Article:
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China And The US Have Very Different Stereotypes For The Same Cars

Audi in America: The new luxury.

China And The US Have Very Different Stereotypes For The Same Cars
IndiaTransportation1 min read

Audi in China: For the government elite.

Audi in China: For the government elite.

In China, Audi's are seen as the car of the government and elite.

They are the choice of the power class, Beijing taxi driver Wang Zhi told the New York Times: “It’s always best to yield to an Audi — you never know who you’re messing with, but chances are it’s someone self-important.”

Fast fact: Audi gained access to the Chinese market nearly 15 years before BMW, thanks to a shrewd partnership parent company VW made with Chinese automaker Yiqi.

BMW in America: The cars are great, their drivers are aggressive.

BMW in America: The cars are great, their drivers are aggressive.

In America, BMWs are known for driving excellence. However, the buyers have often been seen as pretentious people as well as overly aggressive drivers.

Fast fact: BMW opened their first U.S. manufacturing facility in 1994 in Spartanburg, SC, to build the X5 and Z3.

BMW in China: A symbol of corruption.

BMW in China: A symbol of corruption.

BMW's higher pricing in China has led to some very negative perceptions, especially when government officials are seen in one. It's a sign they may be spending funds incorrectly.

Fast fact: BMW has been building cars in China for ten years, and has invested $1.95 billion in the country. This month, it announced ZINORO, a new brand designed specially for the Chinese market.

Mercedes in America: The epitome of luxury.

Mercedes in America: The epitome of luxury.

When someone mentions a luxury car, an image of the three-pointed-star logo and the name Mercedes-Benz almost immediately springs to mind. Mercedes are favored by those with old money and fans of classic luxury.

Fast fact: The Benz Patent-Motorwagen was the first purpose-built, self-propelled car and was first shown in 1886.

Mercedes in China: The conservative choice.

Mercedes in China: The conservative choice.

Mercedes-Benz has taken on the "Oldsmobile" role in China. They are seen as the car of the retired, and are not a strong statement, like an Audi or BMW. They are not daring, they are not outrageous.

Buying a Mercedes is a safe, conservative choice.

Fast fact: China is Mercedes' fastest growing market, and the brand is opening more than 50 new dealerships every year.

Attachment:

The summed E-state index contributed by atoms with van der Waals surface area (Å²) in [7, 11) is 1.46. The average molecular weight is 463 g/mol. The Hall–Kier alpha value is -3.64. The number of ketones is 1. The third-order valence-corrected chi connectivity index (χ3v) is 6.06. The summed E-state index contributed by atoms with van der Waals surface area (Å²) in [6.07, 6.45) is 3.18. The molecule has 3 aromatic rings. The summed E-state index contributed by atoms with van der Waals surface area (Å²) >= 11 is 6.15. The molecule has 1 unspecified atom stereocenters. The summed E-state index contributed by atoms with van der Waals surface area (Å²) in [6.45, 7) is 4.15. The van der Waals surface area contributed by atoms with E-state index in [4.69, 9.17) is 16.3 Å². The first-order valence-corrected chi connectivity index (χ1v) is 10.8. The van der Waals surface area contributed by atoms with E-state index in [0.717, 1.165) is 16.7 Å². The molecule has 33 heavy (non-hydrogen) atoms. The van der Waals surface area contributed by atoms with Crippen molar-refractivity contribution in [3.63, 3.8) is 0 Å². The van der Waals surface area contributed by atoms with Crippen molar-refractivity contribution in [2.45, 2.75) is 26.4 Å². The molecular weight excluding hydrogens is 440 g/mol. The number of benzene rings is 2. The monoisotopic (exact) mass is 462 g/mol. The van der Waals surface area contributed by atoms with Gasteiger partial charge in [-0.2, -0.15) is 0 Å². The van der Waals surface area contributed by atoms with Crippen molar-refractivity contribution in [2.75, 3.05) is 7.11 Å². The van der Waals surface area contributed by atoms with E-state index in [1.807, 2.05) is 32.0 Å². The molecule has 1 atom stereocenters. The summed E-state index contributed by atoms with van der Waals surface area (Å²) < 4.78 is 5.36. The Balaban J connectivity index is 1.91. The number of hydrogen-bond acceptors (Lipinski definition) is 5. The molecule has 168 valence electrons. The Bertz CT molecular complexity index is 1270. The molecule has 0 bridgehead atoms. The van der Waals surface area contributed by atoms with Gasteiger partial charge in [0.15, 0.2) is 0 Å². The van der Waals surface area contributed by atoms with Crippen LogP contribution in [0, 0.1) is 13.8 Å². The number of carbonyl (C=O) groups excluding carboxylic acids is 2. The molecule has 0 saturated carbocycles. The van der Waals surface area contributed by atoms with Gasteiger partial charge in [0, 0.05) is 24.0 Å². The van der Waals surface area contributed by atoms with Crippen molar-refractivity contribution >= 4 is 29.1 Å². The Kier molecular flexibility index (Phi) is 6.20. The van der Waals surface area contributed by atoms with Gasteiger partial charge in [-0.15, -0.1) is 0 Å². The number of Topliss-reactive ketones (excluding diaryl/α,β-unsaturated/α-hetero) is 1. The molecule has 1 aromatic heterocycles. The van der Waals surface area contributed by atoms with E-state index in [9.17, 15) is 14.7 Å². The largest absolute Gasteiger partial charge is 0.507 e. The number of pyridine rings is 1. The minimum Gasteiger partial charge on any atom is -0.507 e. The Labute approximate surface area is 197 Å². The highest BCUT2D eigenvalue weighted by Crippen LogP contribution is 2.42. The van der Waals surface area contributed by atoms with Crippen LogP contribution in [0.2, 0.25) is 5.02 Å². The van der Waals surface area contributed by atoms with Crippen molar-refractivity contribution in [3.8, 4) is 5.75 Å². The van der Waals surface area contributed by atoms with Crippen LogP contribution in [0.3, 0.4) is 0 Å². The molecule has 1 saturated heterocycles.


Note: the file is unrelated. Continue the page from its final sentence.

Buick in America: Your grandparents' ride.

Buick in America: Your grandparents

Buick has been trying to reinvent itself in the US for decades. While sales have been steadily approaching pre-2008 levels, the brand does not have much excitement to offer young Americans.

Fast fact: Buick incorporated in 1903 and is the oldest American automaker still selling cars.

Buick in China: The fashionable accessory.

Buick in China: The fashionable accessory.

And this brings us to Buick in China. What was once declared a "damaged brand" by GM VP Bob Lutz has come back in spades. Buicks are seen as the hottest luxury cars in China, which makes them a status symbol.

The Buick Excelle (called the Verano in the US) was the number one passenger car in China in 2011. The next year, Buick's sales in the country jumped 8%.

J.D. Power & Associates predicts total sales could hit 1 million by 2016, according to the Detroit Free Press.

Fast fact: Some of the interest in Buicks is legacy based; China's last emperor and first president drove them.

Minivans in the US: Kid-movers.

Minivans in the US: Kid-movers.

The minivan has a well-earned reputation in the United States as the way soccer moms and dads move kids around the suburbs.

Fast fact: The Stout Scarab, the world's first production minivan, hit the road in 1936 with a removable table and seats that swiveled 180 degrees.

Minivans in China: The hot new ride for executives.

Minivans in China: The hot new ride for executives.

Chinese high-powered executives have bought hundreds of thousands of the typically family-centered vehicle over the past decade, creating a surprising new luxury market, according to the Detroit Free Press.

Fast fact: In 2010, GM capitalized on the trend with the luxury version of its Buick GL8 minivan made just for China, with an interior inspired by luxury yachts, featuring leather seats, power outlets, automatic doors, and a 10-speaker sound system by Bose.

Toyota in the US: Dependable affordability.

Toyota in the US: Dependable affordability.

For Americans, Toyota models like the Camry and Corolla have long been viewed as dependable, is somewhat boring sedans.

They do the job and stay out of the shop (although that reputation has been marred recently by waves of recalls).

Toyota in China: A hot button political issue.

Toyota in China: A hot button political issue.

Toyota's sales plummeted in China last year in the wake of violent protests and boycotts of Japanese products, sparked by the nations' dispute over a group of islands in the East China Sea.

Along with other Japanese automakers, it was forced to cut its production in half.

Now see the future of cars in China.

Now see the future of cars in China.
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